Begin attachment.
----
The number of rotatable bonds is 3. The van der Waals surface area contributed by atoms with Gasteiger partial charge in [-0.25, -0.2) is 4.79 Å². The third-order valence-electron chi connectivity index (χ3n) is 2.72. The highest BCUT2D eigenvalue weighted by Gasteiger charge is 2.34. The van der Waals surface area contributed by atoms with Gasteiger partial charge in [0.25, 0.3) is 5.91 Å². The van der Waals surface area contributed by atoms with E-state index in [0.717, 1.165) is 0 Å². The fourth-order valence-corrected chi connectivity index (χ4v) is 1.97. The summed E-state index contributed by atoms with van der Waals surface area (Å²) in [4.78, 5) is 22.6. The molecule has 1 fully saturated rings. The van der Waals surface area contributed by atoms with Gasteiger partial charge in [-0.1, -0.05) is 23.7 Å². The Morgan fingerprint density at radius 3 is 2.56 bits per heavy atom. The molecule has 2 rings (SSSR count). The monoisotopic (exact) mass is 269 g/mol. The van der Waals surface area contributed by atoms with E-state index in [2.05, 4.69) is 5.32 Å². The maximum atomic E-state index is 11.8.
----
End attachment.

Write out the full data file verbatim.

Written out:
The number of rotatable bonds is 3. The van der Waals surface area contributed by atoms with Gasteiger partial charge in [-0.25, -0.2) is 4.79 Å². The third-order valence-electron chi connectivity index (χ3n) is 2.72. The highest BCUT2D eigenvalue weighted by Gasteiger charge is 2.34. The van der Waals surface area contributed by atoms with Gasteiger partial charge in [0.25, 0.3) is 5.91 Å². The van der Waals surface area contributed by atoms with E-state index in [0.717, 1.165) is 0 Å². The fourth-order valence-corrected chi connectivity index (χ4v) is 1.97. The summed E-state index contributed by atoms with van der Waals surface area (Å²) in [4.78, 5) is 22.6. The molecule has 1 fully saturated rings. The van der Waals surface area contributed by atoms with Gasteiger partial charge in [-0.1, -0.05) is 23.7 Å². The Morgan fingerprint density at radius 3 is 2.56 bits per heavy atom. The molecule has 2 rings (SSSR count). The monoisotopic (exact) mass is 269 g/mol. The van der Waals surface area contributed by atoms with E-state index in [2.05, 4.69) is 5.32 Å². The maximum atomic E-state index is 11.8.